Spine Pain Structures

The basic spinal anatomy for pain

Spine bones and joints:

The spine is made up of stacks of bones called vertebrae, which are divided into five sections. The neck, also known as the cervical spine, has seven vertebral bones. The mid-back, referred to as the thoracic spine, has twelve vertebrae. The low back, or lumbar spine, has five vertebrae. Given the number of spinal bones, humans enjoy a wide range of motion when everything is functioning correctly. 

At the foundation or base of the spine, a triangular-shaped bone called the sacrum connects the spine above with the two pelvic bones on either side. At the point where the sacrum and pelvis connect, there is a large joint called the sacroiliac joint or SI joint. The SI joint is a common area for the development of pain in the lower back. Underneath the sacrum sits the coccyx or “tailbone.” 

The vertebrae have an opening through which the spinal cord passes. These bones, therefore, protect the spinal cord as it descends from the brain. Each of the vertebral bones connect above and below by a pair of joints called facet joints. In addition to these facet joints, a detailed framework of muscles and ligaments provide additional structural stability and allow movement.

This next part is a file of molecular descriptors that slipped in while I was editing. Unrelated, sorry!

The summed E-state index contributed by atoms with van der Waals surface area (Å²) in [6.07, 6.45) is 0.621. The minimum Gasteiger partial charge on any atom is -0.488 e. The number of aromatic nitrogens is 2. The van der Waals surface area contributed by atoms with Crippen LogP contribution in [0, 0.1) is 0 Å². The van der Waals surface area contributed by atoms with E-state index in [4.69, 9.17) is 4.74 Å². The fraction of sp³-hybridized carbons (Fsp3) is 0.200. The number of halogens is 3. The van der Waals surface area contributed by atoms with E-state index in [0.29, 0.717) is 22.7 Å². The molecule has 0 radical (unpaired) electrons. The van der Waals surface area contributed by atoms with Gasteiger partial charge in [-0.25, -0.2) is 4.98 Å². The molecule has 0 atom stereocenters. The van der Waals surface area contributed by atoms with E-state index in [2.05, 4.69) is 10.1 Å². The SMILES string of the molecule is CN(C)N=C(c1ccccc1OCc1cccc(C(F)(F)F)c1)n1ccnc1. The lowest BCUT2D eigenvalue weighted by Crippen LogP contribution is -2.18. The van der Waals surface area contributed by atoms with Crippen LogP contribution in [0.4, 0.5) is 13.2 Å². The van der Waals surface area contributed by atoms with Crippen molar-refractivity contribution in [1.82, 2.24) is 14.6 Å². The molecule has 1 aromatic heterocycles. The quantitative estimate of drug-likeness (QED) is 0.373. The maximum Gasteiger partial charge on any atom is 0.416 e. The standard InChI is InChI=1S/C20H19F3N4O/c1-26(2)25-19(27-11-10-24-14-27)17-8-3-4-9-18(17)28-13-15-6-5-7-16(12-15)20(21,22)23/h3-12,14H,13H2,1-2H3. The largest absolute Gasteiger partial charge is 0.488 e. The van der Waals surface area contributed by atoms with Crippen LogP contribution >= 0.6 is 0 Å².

1. Vertebral body
    1. The entire bone of a single level of the spine
  2. Spinous process
    1. Bony prominence that connects the back of the vertebrae to one another through ligament attachments.
  3. Transverse processes
    1. Bony prominence on either side that with tendon/muscle attachments. The muscles act here to stabilize and support the spine. 
  4. Facet joints
    1. Interlocking portions of bone that connect the vertebrae to one another from above and below. These joints stabilize the spine and prevent excessive rotation of the back. 
  5. Spinal canal
    1. Hollow tunnel through which the spinal cord passes located behind the vertebral bodies.
Spine Anatomy & Spinal Pain - Oklahoma Treatment

Spine Discs

The shock absorbers of the spine

Spinal discs are round structures made of cartilage and are positioned between the bony vertebral bodies of the spine. The primary functions of the discs are to act as shock absorbers, allow for a wide range of motion, in addition to helping hold the spine together. 

The spinal discs are often compared to jelly donuts in terms of structure. The disc and donut have a softer jelly inside in addition to a more rigid outer layer that contains the jelly. 

Over time, these discs can slowly dry out and become stiffer with age or injury. Following an injury of the disc, such as a car accident, the soft jelly portion of a disc can leak out through a tear in the outer layer. This type of disc injury can result in disc bulges, herniations, prolapses, or extrusions. 

Components of the spinal disc:

  1. Annulus fibrosis
    1. The thick outer layer of the disc that gives structure to the disc.
  2. Nucleus pulposis
    1. The inner, soft, hydrated layer that helps to provide a cushion.
Herniated discs and nerve pinching - Oklahoma City

Spinal Nerves

The communication "wiring"